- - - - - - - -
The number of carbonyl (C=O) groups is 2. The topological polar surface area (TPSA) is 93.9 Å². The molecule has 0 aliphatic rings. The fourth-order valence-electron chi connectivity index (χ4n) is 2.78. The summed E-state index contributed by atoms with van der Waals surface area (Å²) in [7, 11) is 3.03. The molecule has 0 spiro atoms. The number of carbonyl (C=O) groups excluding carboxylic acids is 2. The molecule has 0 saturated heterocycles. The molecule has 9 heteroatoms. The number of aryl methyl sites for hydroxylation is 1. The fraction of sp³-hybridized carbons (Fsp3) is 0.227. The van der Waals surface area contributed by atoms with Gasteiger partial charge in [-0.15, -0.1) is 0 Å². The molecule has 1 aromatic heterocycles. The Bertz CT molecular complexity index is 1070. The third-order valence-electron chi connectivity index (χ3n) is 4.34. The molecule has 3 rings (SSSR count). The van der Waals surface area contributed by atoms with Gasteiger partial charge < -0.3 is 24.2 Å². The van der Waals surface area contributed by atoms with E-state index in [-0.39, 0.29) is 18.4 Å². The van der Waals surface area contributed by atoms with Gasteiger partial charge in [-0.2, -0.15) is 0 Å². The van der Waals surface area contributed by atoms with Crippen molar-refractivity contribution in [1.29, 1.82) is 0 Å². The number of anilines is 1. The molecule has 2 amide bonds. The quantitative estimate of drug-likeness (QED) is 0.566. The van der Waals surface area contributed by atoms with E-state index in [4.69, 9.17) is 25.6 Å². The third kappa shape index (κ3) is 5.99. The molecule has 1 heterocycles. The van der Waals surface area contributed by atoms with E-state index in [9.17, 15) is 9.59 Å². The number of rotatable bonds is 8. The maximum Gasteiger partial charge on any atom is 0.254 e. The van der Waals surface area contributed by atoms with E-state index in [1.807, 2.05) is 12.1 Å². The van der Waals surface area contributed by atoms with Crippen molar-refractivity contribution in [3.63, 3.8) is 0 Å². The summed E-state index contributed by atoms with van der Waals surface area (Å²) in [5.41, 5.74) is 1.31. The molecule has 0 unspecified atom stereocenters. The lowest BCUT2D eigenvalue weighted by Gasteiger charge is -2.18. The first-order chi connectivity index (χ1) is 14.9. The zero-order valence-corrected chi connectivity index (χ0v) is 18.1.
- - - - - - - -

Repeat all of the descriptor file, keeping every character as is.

The number of carbonyl (C=O) groups is 2. The topological polar surface area (TPSA) is 93.9 Å². The molecule has 0 aliphatic rings. The fourth-order valence-electron chi connectivity index (χ4n) is 2.78. The summed E-state index contributed by atoms with van der Waals surface area (Å²) in [7, 11) is 3.03. The molecule has 0 spiro atoms. The number of carbonyl (C=O) groups excluding carboxylic acids is 2. The molecule has 0 saturated heterocycles. The molecule has 9 heteroatoms. The number of aryl methyl sites for hydroxylation is 1. The fraction of sp³-hybridized carbons (Fsp3) is 0.227. The van der Waals surface area contributed by atoms with Gasteiger partial charge in [-0.15, -0.1) is 0 Å². The molecule has 1 aromatic heterocycles. The Bertz CT molecular complexity index is 1070. The third-order valence-electron chi connectivity index (χ3n) is 4.34. The molecule has 3 rings (SSSR count). The van der Waals surface area contributed by atoms with Gasteiger partial charge < -0.3 is 24.2 Å². The van der Waals surface area contributed by atoms with E-state index in [-0.39, 0.29) is 18.4 Å². The van der Waals surface area contributed by atoms with Gasteiger partial charge in [-0.2, -0.15) is 0 Å². The van der Waals surface area contributed by atoms with Crippen molar-refractivity contribution in [1.29, 1.82) is 0 Å². The number of anilines is 1. The molecule has 2 amide bonds. The quantitative estimate of drug-likeness (QED) is 0.566. The van der Waals surface area contributed by atoms with E-state index in [4.69, 9.17) is 25.6 Å². The third kappa shape index (κ3) is 5.99. The molecule has 1 heterocycles. The van der Waals surface area contributed by atoms with E-state index in [9.17, 15) is 9.59 Å². The number of rotatable bonds is 8. The maximum Gasteiger partial charge on any atom is 0.254 e. The van der Waals surface area contributed by atoms with E-state index in [1.807, 2.05) is 12.1 Å². The van der Waals surface area contributed by atoms with Crippen molar-refractivity contribution in [3.63, 3.8) is 0 Å². The summed E-state index contributed by atoms with van der Waals surface area (Å²) in [5.41, 5.74) is 1.31. The molecule has 0 unspecified atom stereocenters. The lowest BCUT2D eigenvalue weighted by Gasteiger charge is -2.18. The first-order chi connectivity index (χ1) is 14.9. The zero-order valence-corrected chi connectivity index (χ0v) is 18.1.